Hamburg will motion the Bundesrat to urge the German government to initiate a law on the avoidance of food waste, said Cornelia Prüfer-Storcks, Senator for Consumer Protection, during a visit to the food bank (Hamburger Tafel) in early August. Around 2.58 million tons of food waste is generated in wholesale and retail alone of which 2.4 million tons could be avoided. More than 18 million tons of food end up as waste in Germany every year, according to a 2015 study by the World Wide Fund For Nature (WWF).
“Food that can still be eaten should not be thrown away and can be given to social institutions or initiatives,” said Prüfer-Storcks. Millions of tons of “hygienically impeccable food” end up in rubbish heaps although more than 940 charitable food banks across Germany collect surplus food and distribute it to more than 1.5 million needy people nationwide.” Trade should be legally obliged to deliver food to non-profit organisations to fight waste effectively and sustainably, Prüfer-Storcks added. Hamburg will motion the Bundesrat to urge the German government to initiate the law on food waste promptly.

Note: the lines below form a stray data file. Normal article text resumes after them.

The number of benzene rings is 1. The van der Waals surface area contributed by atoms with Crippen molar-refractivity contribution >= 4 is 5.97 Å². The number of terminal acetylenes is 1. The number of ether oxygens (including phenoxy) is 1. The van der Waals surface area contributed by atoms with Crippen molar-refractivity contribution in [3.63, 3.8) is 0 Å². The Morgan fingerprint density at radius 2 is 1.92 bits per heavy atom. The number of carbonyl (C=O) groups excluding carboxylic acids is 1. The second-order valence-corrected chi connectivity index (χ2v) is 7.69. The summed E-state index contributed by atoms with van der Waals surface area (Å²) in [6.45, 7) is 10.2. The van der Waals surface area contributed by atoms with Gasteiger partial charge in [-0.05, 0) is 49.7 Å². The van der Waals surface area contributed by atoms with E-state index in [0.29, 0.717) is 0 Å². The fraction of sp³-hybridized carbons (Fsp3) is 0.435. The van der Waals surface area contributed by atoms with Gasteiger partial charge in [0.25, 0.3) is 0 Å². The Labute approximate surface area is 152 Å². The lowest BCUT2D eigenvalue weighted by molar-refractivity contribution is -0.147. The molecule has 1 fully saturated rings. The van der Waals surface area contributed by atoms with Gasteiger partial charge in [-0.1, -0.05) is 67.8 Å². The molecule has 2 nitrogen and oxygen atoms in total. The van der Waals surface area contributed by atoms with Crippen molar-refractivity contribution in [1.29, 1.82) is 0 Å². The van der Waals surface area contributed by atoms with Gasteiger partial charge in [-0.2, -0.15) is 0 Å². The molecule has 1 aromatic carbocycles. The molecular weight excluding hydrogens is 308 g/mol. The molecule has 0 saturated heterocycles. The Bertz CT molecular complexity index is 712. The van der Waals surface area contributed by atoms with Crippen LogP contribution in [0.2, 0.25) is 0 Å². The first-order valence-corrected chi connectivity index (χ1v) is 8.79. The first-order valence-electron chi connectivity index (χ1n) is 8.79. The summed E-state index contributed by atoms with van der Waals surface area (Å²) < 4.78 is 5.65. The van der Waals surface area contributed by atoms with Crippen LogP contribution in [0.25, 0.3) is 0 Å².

Experiences across Europe
Around 2.4 million tons of food waste generated by wholesalers and retailers could be avoided, if retailers made the right decisions and in accordance with consumer expectations, the WWF study found. Measures in other European countries show that a legal obligation goes hand in hand with increased donations to aid organisations. A law in effect since 2016 in France, for instance, obliges large French supermarkets to draw up agreements on food donations with non-profit organisations rather than disposing of edible food.
Founded in 1994, the Hamburger Tafel e. V. has supplied needy people with food every week. More than 100 volunteers at the food bank help distribute around 40 tons of food to some 20,000 needy people every week.